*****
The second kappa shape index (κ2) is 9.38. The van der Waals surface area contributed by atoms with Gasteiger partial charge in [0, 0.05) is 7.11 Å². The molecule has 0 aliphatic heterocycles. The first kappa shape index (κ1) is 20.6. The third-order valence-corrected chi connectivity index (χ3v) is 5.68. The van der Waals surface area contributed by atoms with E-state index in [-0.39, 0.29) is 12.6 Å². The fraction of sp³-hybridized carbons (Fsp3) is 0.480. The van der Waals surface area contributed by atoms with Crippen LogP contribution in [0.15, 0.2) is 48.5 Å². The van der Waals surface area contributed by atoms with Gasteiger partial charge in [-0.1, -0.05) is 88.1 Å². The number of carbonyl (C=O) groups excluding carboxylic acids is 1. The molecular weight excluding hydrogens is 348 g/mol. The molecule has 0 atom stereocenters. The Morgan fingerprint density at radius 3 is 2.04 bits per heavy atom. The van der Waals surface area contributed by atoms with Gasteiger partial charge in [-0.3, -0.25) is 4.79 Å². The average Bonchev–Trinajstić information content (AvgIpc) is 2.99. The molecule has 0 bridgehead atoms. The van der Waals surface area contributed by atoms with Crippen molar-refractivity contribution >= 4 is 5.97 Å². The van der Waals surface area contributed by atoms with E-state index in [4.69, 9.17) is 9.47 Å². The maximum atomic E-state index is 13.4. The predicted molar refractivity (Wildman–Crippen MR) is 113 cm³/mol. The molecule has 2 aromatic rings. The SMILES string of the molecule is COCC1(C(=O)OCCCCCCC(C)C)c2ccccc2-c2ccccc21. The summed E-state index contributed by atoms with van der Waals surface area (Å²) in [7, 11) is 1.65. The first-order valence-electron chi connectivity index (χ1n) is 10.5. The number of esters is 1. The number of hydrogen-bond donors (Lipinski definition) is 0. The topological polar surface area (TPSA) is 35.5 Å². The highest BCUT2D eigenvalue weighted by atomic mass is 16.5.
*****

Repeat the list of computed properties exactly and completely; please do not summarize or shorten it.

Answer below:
The second kappa shape index (κ2) is 9.38. The van der Waals surface area contributed by atoms with Gasteiger partial charge in [0, 0.05) is 7.11 Å². The molecule has 0 aliphatic heterocycles. The first kappa shape index (κ1) is 20.6. The third-order valence-corrected chi connectivity index (χ3v) is 5.68. The van der Waals surface area contributed by atoms with E-state index in [-0.39, 0.29) is 12.6 Å². The fraction of sp³-hybridized carbons (Fsp3) is 0.480. The van der Waals surface area contributed by atoms with Crippen LogP contribution in [0.15, 0.2) is 48.5 Å². The van der Waals surface area contributed by atoms with Gasteiger partial charge in [-0.1, -0.05) is 88.1 Å². The number of carbonyl (C=O) groups excluding carboxylic acids is 1. The molecular weight excluding hydrogens is 348 g/mol. The molecule has 0 atom stereocenters. The Morgan fingerprint density at radius 3 is 2.04 bits per heavy atom. The van der Waals surface area contributed by atoms with Gasteiger partial charge in [-0.3, -0.25) is 4.79 Å². The average Bonchev–Trinajstić information content (AvgIpc) is 2.99. The molecule has 0 bridgehead atoms. The van der Waals surface area contributed by atoms with Crippen molar-refractivity contribution >= 4 is 5.97 Å². The van der Waals surface area contributed by atoms with E-state index in [4.69, 9.17) is 9.47 Å². The maximum atomic E-state index is 13.4. The predicted molar refractivity (Wildman–Crippen MR) is 113 cm³/mol. The molecule has 2 aromatic rings. The SMILES string of the molecule is COCC1(C(=O)OCCCCCCC(C)C)c2ccccc2-c2ccccc21. The summed E-state index contributed by atoms with van der Waals surface area (Å²) in [7, 11) is 1.65. The first-order valence-electron chi connectivity index (χ1n) is 10.5. The number of esters is 1. The number of hydrogen-bond donors (Lipinski definition) is 0. The topological polar surface area (TPSA) is 35.5 Å². The highest BCUT2D eigenvalue weighted by atomic mass is 16.5.